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Hey, you're in the garden zone--YOUR HANDYMAN ZONE!

Watering in General Category

Problem:

Faucet that is located outside is leaking.

Tools / Materials (See Below for Applicability):

  • Appropriate faucet washer replacement

  • Appropriate non-corrosive screw (like a galvanized screw)

  • Silicone-based lubricant

  • Adjustable wrench

  • Screwdriver

  • Needle-nose pliers

Solution:

 

If your faucet outside is leaking, all you may need to do is tighten the packing nut of the faucet that may have come loose, a nut of which is usually located right under the faucet handle; if you find that this is not the case--that the packing nut is not loose at all--your leak stems from the wearing out of the internal faucet components, virtually always the washer/o-ring.

Repairing a leaking outside faucet that is caused by a worn-out washer/o-ring can be done in a few steps, and here's how:

  1. First and foremost, shut off the main waterline to the house by turning the shutoff valve, usually located near the water meter of the house, clockwise; if you have trouble finding the shutoff valve, see the section on problems finding the shutoff valve.

  2. Next, with an adjustable wrench, loosen the packing nut (usually found below the faucet handle) by turning it counterclockwise and then open the faucet handle counterclockwise until you are able to have the entire faucet assembly (i.e., the valve stem) become free.

  3. With the removed valve stem now in your hands, look at the bottom portion of this stem where you will usually find the faucet washer/o-ring that needs to be replaced.

With a screwdriver, unscrew the bottom screw that holds this existing washer/o-ring in place.  (If you find that this screw is in just as bad shape as that of the washer/o-ring it is holding in place, you might consider replacing this screw, too, with a a non-corrosive screw, such as a galvanized screw for this purpose.  The screw is especially in need of replacement in the event you will have to rip apart the washer/o-ring with your screwdriver and need a pair of nose pliers to remove the screw, itself, because it could not be unscrewed with the screwdriver in the first place.)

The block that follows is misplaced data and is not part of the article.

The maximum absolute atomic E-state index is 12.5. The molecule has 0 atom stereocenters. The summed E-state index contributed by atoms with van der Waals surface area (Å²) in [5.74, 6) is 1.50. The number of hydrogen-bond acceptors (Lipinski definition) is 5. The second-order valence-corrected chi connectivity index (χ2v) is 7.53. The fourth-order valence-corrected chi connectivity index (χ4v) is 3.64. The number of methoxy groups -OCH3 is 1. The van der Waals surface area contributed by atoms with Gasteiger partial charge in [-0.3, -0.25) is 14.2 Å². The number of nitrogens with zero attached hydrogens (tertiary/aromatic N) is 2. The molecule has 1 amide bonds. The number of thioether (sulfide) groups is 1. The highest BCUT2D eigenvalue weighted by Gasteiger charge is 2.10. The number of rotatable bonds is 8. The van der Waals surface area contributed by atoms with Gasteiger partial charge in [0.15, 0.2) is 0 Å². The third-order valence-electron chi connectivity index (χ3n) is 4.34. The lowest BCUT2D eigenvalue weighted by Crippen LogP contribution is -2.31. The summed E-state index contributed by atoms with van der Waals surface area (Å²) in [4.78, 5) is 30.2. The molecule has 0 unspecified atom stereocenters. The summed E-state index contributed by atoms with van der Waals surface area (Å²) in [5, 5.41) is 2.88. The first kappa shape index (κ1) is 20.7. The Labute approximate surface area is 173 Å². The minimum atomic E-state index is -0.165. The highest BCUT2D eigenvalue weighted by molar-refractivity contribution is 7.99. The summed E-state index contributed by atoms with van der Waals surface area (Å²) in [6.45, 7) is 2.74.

After unscrewing the screw and removing the worn-out washer/o-ring, replace it with an appropriate washer/o-ring replacement that is, of course, consistent in size with that of the old/existing one; to make sure you get the appropriately sized washer/o-ring, take the old/existing washer/o-ring into local hardware store or home improvement center in order to make sure you find a new washer/o-ring that matches it.

At the time of replacing the washer/o-ring with appropriate washer/o-ring replacement, as noted above, as may be applicable, replace the screw that is used to secure the washer/o-ring with a non-corrosive screw.

Just prior to screwing on the washer/o-ring screw to secure the washer/o-ring to the faucet valve stem, make sure the washer/o-ring screw and the rest of the faucet assembly is treated to an application of lubrication; any hardware store or home improvement center should carry silicone faucet lubrication; never use petroleum-based lubrication, as it is known to cause a premature deterioration of the faucet assembly, primarily that of its washer/o-ring.

  1. Once lubricated and the washer/o-ring replacement is secured to the faucet valve stem bottom, re-insert this faucet valve stem back into the faucet as it was found before, turning the faucet handle into place until it is tightened, and tightening the packing nut of the faucet until it is snug-tight; use an adjustable wrench in this process as may be necessary.

  2. Turn the main waterline to the house back on by turning the shutoff valve counterclockwise.  Once you do this, observe the outside faucet you just repaired to make sure you sign no additional signs of a leak.

That's what it takes to repair a faucet located outside that is leaking.

Ed the Handyman

            &

Your Handyman Zone Team

                                                         

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